The Divisibility of the Electric Light

Abstract

THE English and American, periodicals devoted to electrical science now announce, “on authority,” that the electric light discovered by Edison is a light by incandescence. If this be true there is nothing new or startling either in the discovery of the light or of its divisibility. Lighting by incandescence has been studied for a long time; indeed, it has been studied much more thoroughly than any other kind of electric lighting. Thirtythree years ago a method of producing and sub-dividing the light was patented in England by a Mr. King. The light was produced by heating to white heat in a vacuum, by means of the electric current, either platinum or carbons; and, the specification adds, “when the current is of sufficient intensity, two or a larger number of lights may be placed in the same circuit.” For some years after this discovery several improvements on King's invention were patented in America, France, and England; “but”, says M. Fontaine, “none of these appear more complete, more explicit, and more practicable than King's; it is, then, useless to continue our nomenclature.” The principle of lighting by incandescence, although not neglected or forgotten, seems to have made but little progress until 1871, when M. Lodyguine showed an experiment in the Admiralty Dockyard in St. Petersburg, when he divided the circuit into no less than two hundred lights. This naturally made a great sensation at the time—as great a sensation as that caused by Mr. Edison's telegram of the 7th ult. The Academy of Science awarded to M. Lodyguine the large Lomonossow prize of 50,000 roubles. A company was formed in St. Petersburg with a capital of 200,000 roubles, and the excitement in Europe was then almost as great as has been witnessed in England lately. It was soon found, however, that Lodyguine's discoveries, like those of his predecessors in the same field were, after all, impracticable, and that his illimitable division of the light, however ingenious, was only a fanciful experiment. Every penny subscribed to the company referred to was lost, and Lodyguine's great discovery is now, where it was then—in his laboratory.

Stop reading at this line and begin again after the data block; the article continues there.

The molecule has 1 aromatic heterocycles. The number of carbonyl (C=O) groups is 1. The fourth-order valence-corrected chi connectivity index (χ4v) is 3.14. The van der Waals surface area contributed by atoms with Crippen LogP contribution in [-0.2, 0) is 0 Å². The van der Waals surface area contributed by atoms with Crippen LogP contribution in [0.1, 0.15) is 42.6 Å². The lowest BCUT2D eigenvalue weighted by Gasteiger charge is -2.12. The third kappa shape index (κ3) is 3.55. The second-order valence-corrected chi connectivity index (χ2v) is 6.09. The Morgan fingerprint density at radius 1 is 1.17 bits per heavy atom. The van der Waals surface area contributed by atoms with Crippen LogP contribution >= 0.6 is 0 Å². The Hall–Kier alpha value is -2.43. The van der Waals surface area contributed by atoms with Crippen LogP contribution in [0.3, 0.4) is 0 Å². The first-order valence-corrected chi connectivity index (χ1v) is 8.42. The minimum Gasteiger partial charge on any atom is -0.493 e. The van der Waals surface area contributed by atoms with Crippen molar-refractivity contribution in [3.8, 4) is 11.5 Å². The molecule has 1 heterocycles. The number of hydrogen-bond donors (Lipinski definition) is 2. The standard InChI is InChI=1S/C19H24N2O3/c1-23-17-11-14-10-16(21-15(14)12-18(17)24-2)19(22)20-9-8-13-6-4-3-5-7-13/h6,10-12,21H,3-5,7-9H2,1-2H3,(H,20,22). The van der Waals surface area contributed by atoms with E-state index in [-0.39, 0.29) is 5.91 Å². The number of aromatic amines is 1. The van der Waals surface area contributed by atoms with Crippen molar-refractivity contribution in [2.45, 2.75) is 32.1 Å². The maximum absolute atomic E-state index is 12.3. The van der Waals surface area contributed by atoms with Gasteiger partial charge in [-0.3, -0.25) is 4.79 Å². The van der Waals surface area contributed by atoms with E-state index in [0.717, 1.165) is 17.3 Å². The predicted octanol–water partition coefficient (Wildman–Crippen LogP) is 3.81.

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TRANT, W. The Divisibility of the Electric Light. Nature 19, 52 (1878). https://doi.org/10.1038/019052a0

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